Insurers say the federal health-care marketplace is generating flawed data that is straining their ability to handle even the trickle of enrollees who have gotten through so far, in a sign that technological problems extend further than the website traffic and software issues already identified. Emerging errors include duplicate enrollments, spouses reported as children, missing data fields and suspect eligibility determinations, say executives at more than a dozen health plans.

  • The latest round of problems has emerged after a technical bottleneck that blocked many potential customers from accessing the marketplace began to clear this week. People familiar with the development of the exchange said some technical problems improved this week.
  • HHS, which is running all or part of the marketplaces in 36 states, has repeatedly declined to answer specific questions about its handling of the rollout, including specific glitches, enrollment figures, or its plans to fix the problems. Health-department officials have pressured insurers to refrain from commenting publicly about the problems, according to executives at four health plans, who asked not to be named. The HHS declined to comment.
  • Of 209,000 users who began to register on healthcare.gov on Monday or Tuesday of this week, just over one-quarter finished the process, according to an estimate made by the analytics firm comScore for The Wall Street Journal. In the first week, only 10% did so. The estimates are based on a sampling of Internet users tracked by the company.
  • As more of those users attempted to sign up for plans this week, insurers began noticing problems with enrollment data. For now, they say they are largely able to manually correct the errors. But as enrollment increases—up to 7 million consumers are expected to sign up in the next 5½ months—that may not be possible, they worry.
  • After realizing that some applications listed up to three spouses in a single family, Blue Cross & Blue Shield of Nebraska, which has about 50 health-law enrollees, had to “stop those enrollments from going through the automated process,” said Matt Leonard, the insurer’s sales manager. “It takes an automated process and turns it into a manual process,” he said.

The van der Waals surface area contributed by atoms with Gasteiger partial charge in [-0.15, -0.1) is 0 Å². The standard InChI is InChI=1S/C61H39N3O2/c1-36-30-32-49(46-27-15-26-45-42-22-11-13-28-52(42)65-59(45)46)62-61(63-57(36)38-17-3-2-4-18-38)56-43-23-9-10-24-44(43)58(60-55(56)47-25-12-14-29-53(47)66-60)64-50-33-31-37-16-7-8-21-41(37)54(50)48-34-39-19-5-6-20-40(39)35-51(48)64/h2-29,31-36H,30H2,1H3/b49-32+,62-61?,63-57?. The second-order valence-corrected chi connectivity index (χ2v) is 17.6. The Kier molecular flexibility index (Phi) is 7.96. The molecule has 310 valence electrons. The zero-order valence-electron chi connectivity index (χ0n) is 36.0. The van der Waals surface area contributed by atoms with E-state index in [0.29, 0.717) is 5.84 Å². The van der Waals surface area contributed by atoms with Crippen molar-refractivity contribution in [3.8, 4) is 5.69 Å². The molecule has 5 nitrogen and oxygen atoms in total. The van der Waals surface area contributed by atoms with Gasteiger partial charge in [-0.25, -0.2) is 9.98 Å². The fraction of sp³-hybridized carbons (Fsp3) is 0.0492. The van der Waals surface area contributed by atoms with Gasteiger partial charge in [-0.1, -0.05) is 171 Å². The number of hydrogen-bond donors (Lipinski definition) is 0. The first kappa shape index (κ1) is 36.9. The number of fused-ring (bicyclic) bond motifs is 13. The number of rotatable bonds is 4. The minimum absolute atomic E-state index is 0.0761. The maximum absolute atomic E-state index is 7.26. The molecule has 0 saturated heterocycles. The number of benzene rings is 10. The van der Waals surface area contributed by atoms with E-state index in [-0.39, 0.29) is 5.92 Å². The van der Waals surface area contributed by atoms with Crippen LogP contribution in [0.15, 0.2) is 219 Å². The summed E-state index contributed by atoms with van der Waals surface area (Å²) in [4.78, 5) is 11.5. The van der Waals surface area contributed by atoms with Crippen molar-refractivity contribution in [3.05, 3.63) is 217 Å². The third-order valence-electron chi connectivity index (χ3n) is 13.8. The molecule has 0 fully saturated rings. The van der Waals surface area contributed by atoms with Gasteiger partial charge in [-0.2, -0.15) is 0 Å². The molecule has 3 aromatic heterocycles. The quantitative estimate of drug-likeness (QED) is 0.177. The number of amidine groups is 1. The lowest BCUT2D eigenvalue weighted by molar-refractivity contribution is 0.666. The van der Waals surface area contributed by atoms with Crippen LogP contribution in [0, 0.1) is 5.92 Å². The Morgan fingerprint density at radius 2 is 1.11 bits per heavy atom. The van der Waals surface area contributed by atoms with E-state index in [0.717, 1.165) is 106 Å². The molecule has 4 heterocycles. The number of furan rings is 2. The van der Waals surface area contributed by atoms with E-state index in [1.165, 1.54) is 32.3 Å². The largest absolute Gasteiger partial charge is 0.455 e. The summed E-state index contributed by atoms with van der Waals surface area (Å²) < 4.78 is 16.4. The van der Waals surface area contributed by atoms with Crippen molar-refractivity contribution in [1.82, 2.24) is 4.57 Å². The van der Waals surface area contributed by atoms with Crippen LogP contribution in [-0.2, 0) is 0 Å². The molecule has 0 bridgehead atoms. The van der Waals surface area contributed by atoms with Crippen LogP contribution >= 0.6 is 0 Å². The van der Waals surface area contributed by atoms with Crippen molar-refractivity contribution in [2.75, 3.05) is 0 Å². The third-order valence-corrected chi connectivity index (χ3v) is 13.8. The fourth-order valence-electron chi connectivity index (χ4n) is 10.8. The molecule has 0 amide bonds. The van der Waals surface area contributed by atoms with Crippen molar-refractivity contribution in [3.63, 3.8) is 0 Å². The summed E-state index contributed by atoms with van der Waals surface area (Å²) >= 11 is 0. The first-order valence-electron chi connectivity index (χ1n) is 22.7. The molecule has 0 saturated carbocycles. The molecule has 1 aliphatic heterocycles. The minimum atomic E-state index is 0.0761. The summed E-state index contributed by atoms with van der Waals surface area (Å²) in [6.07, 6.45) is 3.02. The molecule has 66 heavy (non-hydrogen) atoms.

• Sioux Falls, S.D.,-based Avera Health Plans has called each of its 21 incoming customers to make sure the data are correct. As consumers struggle to navigate healthcare.gov, some health-plan executives worry that only the sickest—those who most expect to need insurance—will persist in seeking coverage. If younger consumers who are on the fence about buying coverage find the process too onerous, insurers may end up with too few healthier members to offset the costs of less-healthy enrollees.
  • Tara Seidenberg, a 48-year-old paralegal from suburban Houston with multiple sclerosis, says she is likely to put up with all kinds of hurdles to buy coverage. After days of failed attempts to sign up on healthcare.gov, she is taking a break to wait for the glitches to resolve. She takes medications that cost $4,600 a month and her current coverage won’t be available next year. “I’m pretty much guaranteed to try it again,” Ms. Seidenberg said.

*Modified from a WSJ.com article

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Obamacare: Who will ignore law’s requirements?

Millions of Americans may be wrestling with computer glitches to try to sign up for Obamacare — but many people eligible just won’t bother and will pay a price for it. Some will flout the mandate to buy coverage on ideological grounds, a health insurance version of civil disobedience.

  • Some will opt for the penalty because it’s cheaper than paying for insurance, even with subsidies — as long as they don’t get sick and have to pay their own medical bills. And some are so confused about the president’s health care law that they may not even realize they have to pay a penalty — or a tax, as the Supreme Court called it — until they get slapped with the fine when they file their 2014 tax returns. And sign-up rates may be affected, too, if the technical problems on the exchange websites persist.

The new health exchanges need younger and healthier people to balance out the risk and prevent spiraling insurance costs. The mandate is one way of nudging them in. Here’s a look at who may opt out — and why they’ll do it.

The Card-Burners

  • In reality, there are no “Obamacare cards,” but some conservative groups, notably FreedomWorks, are using the imagery to promote resistance to the law, especially among younger and healthier people. “My guess is they need about 40 percent of the people in the exchanges to be young, healthy adults under 35,” Dean Clancy, vice president of public policy for FreedomWorks, said in an interview. “If they don’t get that, the premiums will go up in the second year. Insurance companies may back out because they can’t get enough people to sign up, … and the whole thing will collapse.”

The Calculators